As bushfires continue to ravage Australia, architects are banding together to provide pro-bono designs for those in need.
Over 100 Australian architecture studios recently banded together to form Architects Assist, a referral program offering free design and planning assistance to help those impacted by the fires that began in October 2019.
Architect Jiri Lev, founder of Atelier Jiri Lev, launched the initiative to address the disaster that’s now burned nearly 2,000 homes and countless structures. "There are many generous people in architecture always willing to help," Lev told Dezeen. "Further, some geographic areas have few architects, whilst others are supersaturated to an extent where multiple simultaneous efforts may overlap or conflict. A joint referral and coordination platform appears to be the natural outcome."
The program essentially operates as a coordination center, where a growing list of architects—several of whom are Australian Institute of Architects Gold Medal winners—can connect to projects according to availability and areas of expertise. Designs are meant to replace lost structures and homes while prioritizing affordability, spatial efficiency, sustainability, and resiliency in future disasters.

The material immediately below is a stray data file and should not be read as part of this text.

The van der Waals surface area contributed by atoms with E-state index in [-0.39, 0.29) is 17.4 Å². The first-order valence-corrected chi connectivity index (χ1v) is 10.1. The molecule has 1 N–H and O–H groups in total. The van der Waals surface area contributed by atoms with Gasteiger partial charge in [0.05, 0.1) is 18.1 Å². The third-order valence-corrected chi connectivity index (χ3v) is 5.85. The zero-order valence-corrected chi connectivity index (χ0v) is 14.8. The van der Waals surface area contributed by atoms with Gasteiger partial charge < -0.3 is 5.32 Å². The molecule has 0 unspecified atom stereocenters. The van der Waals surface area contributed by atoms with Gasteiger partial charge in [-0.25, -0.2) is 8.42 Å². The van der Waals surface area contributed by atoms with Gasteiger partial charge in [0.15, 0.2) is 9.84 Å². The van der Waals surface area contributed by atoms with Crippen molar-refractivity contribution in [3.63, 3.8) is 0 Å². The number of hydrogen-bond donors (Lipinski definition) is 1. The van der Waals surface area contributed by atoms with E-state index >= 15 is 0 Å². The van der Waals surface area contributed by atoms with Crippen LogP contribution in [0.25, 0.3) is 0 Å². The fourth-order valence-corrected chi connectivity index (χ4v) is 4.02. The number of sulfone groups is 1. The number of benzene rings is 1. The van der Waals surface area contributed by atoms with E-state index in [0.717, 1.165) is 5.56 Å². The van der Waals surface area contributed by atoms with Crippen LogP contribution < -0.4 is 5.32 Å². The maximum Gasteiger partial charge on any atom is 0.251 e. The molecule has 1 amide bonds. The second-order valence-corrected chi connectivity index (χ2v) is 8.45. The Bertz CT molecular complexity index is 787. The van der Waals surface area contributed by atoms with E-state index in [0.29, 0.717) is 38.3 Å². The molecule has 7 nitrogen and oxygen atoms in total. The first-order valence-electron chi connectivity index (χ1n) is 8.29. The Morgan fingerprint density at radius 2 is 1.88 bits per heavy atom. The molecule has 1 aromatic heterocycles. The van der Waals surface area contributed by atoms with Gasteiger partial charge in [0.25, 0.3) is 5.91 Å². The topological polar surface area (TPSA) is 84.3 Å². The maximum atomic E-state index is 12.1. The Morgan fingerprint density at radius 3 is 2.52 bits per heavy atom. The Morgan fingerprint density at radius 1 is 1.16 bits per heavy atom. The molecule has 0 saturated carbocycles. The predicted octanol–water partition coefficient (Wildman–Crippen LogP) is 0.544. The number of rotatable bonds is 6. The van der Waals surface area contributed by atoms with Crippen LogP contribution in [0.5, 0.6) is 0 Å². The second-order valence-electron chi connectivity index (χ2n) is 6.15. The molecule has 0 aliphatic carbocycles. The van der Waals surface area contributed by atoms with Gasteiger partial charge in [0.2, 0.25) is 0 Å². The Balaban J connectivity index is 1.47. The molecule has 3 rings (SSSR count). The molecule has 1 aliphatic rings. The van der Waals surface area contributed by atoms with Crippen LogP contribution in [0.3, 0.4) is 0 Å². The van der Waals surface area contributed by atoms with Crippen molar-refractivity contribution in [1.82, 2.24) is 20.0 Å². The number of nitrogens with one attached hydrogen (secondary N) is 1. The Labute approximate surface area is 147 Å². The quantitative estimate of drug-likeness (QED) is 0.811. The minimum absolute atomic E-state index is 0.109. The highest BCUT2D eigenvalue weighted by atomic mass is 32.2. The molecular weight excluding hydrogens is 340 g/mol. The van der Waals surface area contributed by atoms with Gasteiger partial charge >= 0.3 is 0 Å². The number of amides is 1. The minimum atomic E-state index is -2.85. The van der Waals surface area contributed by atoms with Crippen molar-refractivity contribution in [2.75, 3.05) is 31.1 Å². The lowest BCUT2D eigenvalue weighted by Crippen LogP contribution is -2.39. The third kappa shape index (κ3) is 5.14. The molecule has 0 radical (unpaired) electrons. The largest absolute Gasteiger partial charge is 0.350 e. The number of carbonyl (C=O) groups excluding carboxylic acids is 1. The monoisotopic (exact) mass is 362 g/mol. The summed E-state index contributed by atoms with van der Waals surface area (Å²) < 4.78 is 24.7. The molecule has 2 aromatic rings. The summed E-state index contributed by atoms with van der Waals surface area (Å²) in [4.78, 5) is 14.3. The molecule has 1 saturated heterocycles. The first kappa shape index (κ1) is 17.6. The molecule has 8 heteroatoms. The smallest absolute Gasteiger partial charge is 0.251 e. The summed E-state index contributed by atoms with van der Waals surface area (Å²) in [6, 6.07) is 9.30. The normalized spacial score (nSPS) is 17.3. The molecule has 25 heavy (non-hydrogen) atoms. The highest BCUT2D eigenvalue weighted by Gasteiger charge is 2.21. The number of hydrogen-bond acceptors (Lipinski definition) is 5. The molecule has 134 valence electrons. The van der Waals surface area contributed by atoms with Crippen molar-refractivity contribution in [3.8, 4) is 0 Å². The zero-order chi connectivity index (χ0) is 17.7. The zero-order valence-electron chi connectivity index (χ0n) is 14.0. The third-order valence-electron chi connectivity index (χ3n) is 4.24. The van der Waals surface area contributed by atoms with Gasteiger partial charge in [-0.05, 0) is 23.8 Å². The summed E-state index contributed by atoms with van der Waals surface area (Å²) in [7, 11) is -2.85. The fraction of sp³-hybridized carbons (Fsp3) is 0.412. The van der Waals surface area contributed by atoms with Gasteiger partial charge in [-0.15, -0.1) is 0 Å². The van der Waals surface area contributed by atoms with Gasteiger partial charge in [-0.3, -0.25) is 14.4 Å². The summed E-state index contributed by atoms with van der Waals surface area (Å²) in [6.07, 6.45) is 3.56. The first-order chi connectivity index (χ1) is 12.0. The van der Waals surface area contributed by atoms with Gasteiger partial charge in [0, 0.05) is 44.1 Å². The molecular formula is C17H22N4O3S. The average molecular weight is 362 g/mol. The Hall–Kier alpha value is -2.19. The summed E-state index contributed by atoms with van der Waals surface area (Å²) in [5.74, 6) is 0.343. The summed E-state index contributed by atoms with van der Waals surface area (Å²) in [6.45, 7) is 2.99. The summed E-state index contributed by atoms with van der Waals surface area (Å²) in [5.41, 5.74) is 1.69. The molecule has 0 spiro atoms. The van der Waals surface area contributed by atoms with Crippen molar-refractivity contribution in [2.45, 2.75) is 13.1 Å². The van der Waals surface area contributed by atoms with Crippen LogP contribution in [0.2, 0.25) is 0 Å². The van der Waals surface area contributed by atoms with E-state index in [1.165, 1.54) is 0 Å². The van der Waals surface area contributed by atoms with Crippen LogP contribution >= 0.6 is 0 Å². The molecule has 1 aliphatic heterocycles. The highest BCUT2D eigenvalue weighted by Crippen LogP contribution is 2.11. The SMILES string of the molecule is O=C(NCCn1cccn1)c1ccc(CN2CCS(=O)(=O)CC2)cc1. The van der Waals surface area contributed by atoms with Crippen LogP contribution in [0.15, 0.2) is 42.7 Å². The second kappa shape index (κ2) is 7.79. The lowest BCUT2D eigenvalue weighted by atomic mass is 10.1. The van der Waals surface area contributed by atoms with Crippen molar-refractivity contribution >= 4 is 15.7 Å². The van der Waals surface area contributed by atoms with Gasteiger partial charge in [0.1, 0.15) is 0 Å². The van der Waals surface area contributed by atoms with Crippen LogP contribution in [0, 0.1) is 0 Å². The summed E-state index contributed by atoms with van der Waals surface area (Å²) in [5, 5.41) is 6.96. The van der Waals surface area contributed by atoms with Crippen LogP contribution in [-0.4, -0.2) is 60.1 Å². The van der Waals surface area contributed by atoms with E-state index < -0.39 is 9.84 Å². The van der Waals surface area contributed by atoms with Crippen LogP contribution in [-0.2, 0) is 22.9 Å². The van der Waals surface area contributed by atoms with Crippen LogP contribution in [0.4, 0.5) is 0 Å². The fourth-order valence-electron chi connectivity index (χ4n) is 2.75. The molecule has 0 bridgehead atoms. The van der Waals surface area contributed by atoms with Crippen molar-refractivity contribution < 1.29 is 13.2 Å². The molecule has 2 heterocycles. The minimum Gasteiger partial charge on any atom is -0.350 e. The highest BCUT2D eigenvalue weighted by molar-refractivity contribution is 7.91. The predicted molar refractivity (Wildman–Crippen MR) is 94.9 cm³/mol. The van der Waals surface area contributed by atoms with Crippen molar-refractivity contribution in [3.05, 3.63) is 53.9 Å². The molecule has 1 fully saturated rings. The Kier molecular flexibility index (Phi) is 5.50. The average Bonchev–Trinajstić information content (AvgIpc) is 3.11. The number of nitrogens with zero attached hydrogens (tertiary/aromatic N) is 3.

It’s still unclear how many will ultimately need or use the service, but Lev anticipates more applicants in the aftermath of the fires. "When the fires are finally over, people will likely need some time before they can even begin to think about rebuilding," he says. "At this point, I can say with some confidence, we are ready when they need us."
Members of Architects Assist have created a bushfire-zone design database to share knowledge and expertise for future builds. A separate database comprised of architecture students and recent graduates has surfaced to provide additional support.
Architects Assist will be an ongoing program available to Australian communities from here forward. If you or someone you know is in need, head to the Architects Assist website to apply.